The handling of the question by US President Theodore Roosevelt aroused bitter resentment in Canada, as did the behaviour of British representative Lord Alverstone, who, when the tribunal on the matter met, voted with the Americans. Nevertheless, as with the Treaty of Washington, this settlement served Canada's paramount interest by removing an obstacle to friendly relations between the empire and the US.
Canada's relationship with the empire found a focus in the series of COLONIAL AND IMPERIAL CONFERENCES, the first of which was held in London in 1887. During Lord Salisbury's Conservative government (1895-1902), the colonial secretary was the energetic Joseph Chamberlain, who envisaged an empire more organized and centralized than the informal affair that had grown up.
In Laurier he met a determined defender of the status quo. Sir Wilfrid regularly declared that Canada was well satisfied with things as they were and had no demands to make; it had its autonomy and, he more than hinted, intended to keep it. After the turn of the century, the menace presented by the growing German navy led to demands both in Canada and in Britain for some Canadian naval assistance. Sir Wilfrid's ultimate response was not a contribution to the Royal Navy but an autonomous Canadian navy, provided for by the NAVAL SERVICE ACT of 1910.
The general election of 1911 turned to an unprecedented extent on questions of external policy. Any naval policy was unpopular in Québec. Robert Laird BORDEN, the Conservative leader, played down the issue during the campaign, not wishing to expose divisions among his supporters. Meanwhile, the Naval Service Act did Laurier much harm in Québec.
Elsewhere the paramount issue was reciprocity with the US. The agricultural West had been pressing for freer trade, and there was similar agitation in the US. The result had been the 1911 reciprocity agreement which provided for free trade in a wide range of agricultural products and a limited number of manufactured goods. Violent nationalistic opposition developed against this measure; manufacturers assailed it as a menace to Canadian industry, and it was claimed that it would open the door to political union with the US. Laurier lost the election, and Borden became prime minister.
The predominantly British province of Ontario now succeeded Québec as the main seat of the government's political power, and external policy reflected this fact. Borden was as much of a nationalist as Laurier, though his nationalism found different expression. Where Laurier had sought to stand aside from imperial entanglements, and had asserted no claim to influence in the imperial system, Borden was prepared to participate but attempted to exact a price. In England in 1912 he told British statesmen that Canadians would now expect "a voice" in the formation of imperial policy. When later that year he proposed that Canada should contribute 3 battleships to the RN, he clearly expected a quid pro quo in the form of such influence. Britain's Liberal government was loath to commit itself; and the Canadian Senate (still controlled by the Liberals) rejected Borden's naval bill.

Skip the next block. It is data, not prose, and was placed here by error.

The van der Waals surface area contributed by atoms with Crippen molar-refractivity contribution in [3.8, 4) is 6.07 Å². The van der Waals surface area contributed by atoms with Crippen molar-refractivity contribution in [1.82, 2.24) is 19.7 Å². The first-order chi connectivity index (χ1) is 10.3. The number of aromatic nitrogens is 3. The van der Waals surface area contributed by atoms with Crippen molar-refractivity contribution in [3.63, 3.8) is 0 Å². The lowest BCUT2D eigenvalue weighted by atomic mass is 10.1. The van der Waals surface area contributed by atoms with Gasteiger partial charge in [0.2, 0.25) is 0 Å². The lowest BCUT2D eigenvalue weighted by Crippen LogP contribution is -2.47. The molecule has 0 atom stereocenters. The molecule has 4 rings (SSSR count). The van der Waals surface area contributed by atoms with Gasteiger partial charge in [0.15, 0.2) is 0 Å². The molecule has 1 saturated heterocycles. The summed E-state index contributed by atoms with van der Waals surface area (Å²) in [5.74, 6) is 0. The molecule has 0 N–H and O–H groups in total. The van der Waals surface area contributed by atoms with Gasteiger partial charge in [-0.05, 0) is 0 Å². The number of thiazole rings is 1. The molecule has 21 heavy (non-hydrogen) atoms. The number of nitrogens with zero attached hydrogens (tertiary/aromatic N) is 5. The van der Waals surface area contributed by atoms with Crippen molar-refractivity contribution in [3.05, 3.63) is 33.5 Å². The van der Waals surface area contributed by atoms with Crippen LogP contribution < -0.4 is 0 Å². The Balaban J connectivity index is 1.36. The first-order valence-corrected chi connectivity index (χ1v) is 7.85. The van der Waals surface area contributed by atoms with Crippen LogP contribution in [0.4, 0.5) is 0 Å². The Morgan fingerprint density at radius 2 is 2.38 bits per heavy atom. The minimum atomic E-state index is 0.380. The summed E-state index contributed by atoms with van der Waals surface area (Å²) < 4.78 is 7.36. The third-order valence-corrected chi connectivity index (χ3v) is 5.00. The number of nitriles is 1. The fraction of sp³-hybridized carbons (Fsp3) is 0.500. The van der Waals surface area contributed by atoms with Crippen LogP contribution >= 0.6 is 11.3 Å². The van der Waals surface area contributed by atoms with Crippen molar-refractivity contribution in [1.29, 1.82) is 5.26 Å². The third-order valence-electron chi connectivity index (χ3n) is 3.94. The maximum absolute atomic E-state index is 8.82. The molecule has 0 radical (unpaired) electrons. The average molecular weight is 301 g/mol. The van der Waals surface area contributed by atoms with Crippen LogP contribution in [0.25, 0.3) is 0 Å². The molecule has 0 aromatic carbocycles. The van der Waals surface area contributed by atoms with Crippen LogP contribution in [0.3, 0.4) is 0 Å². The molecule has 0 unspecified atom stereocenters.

World War I and Its Aftermath
Everything changed with the outbreak of WORLD WAR I. Canada was united behind the decision of Borden's government to give full support to Britain and to dispatch a CANADIAN EXPEDITIONARY FORCE. There was now a stronger argument than ever before for a Canadian "voice" in the making of policy; but British Prime Minister H.H. Asquith still had nothing to offer.
In December 1916 Asquith fell and David Lloyd George became prime minister. Lloyd George realized that the Dominions could not be expected to continue making sacrifices without being called to Britain's councils. He therefore summoned an Imperial War Cabinet and an Imperial War Conference, which first met in March 1917, and between them discussed both the conduct of the war and imperial matters generally.
In April 1917 the conference passed Resolution IX, largely Borden's work, which placed on record the opinion that any postwar readjustment of constitutional relations "should be based upon a full recognition of the Dominions as autonomous nations of an Imperial Commonwealth," and should give the Dominions and India "an adequate voice in foreign policy." The word COMMONWEALTH would increasingly be used thereafter to describe the self-governing (later independent) part of the British Empire.